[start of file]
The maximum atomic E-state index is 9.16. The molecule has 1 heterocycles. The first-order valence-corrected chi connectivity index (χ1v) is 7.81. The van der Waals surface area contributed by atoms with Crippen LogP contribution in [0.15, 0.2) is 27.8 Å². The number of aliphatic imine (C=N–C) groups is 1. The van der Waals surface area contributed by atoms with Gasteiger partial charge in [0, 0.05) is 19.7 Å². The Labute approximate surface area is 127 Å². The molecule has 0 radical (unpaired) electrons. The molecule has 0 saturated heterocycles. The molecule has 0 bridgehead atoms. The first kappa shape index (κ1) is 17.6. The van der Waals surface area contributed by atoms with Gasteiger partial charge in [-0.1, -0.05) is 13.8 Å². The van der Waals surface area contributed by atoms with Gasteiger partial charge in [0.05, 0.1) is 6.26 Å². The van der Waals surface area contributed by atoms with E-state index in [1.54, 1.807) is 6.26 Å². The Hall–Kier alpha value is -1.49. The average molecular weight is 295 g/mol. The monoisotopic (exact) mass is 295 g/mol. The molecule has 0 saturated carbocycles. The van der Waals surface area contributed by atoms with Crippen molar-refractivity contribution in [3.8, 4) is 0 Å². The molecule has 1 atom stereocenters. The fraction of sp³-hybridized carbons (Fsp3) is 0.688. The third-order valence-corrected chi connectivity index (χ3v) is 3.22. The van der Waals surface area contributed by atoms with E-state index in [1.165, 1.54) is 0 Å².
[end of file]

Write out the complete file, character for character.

The maximum atomic E-state index is 9.16. The molecule has 1 heterocycles. The first-order valence-corrected chi connectivity index (χ1v) is 7.81. The van der Waals surface area contributed by atoms with Crippen LogP contribution in [0.15, 0.2) is 27.8 Å². The number of aliphatic imine (C=N–C) groups is 1. The van der Waals surface area contributed by atoms with Gasteiger partial charge in [0, 0.05) is 19.7 Å². The Labute approximate surface area is 127 Å². The molecule has 0 radical (unpaired) electrons. The molecule has 0 saturated heterocycles. The molecule has 0 bridgehead atoms. The first kappa shape index (κ1) is 17.6. The van der Waals surface area contributed by atoms with Gasteiger partial charge in [-0.1, -0.05) is 13.8 Å². The van der Waals surface area contributed by atoms with Gasteiger partial charge in [0.05, 0.1) is 6.26 Å². The van der Waals surface area contributed by atoms with E-state index in [1.54, 1.807) is 6.26 Å². The Hall–Kier alpha value is -1.49. The average molecular weight is 295 g/mol. The monoisotopic (exact) mass is 295 g/mol. The molecule has 0 saturated carbocycles. The van der Waals surface area contributed by atoms with Crippen molar-refractivity contribution in [3.8, 4) is 0 Å². The molecule has 1 atom stereocenters. The fraction of sp³-hybridized carbons (Fsp3) is 0.688. The third-order valence-corrected chi connectivity index (χ3v) is 3.22. The van der Waals surface area contributed by atoms with E-state index in [1.165, 1.54) is 0 Å².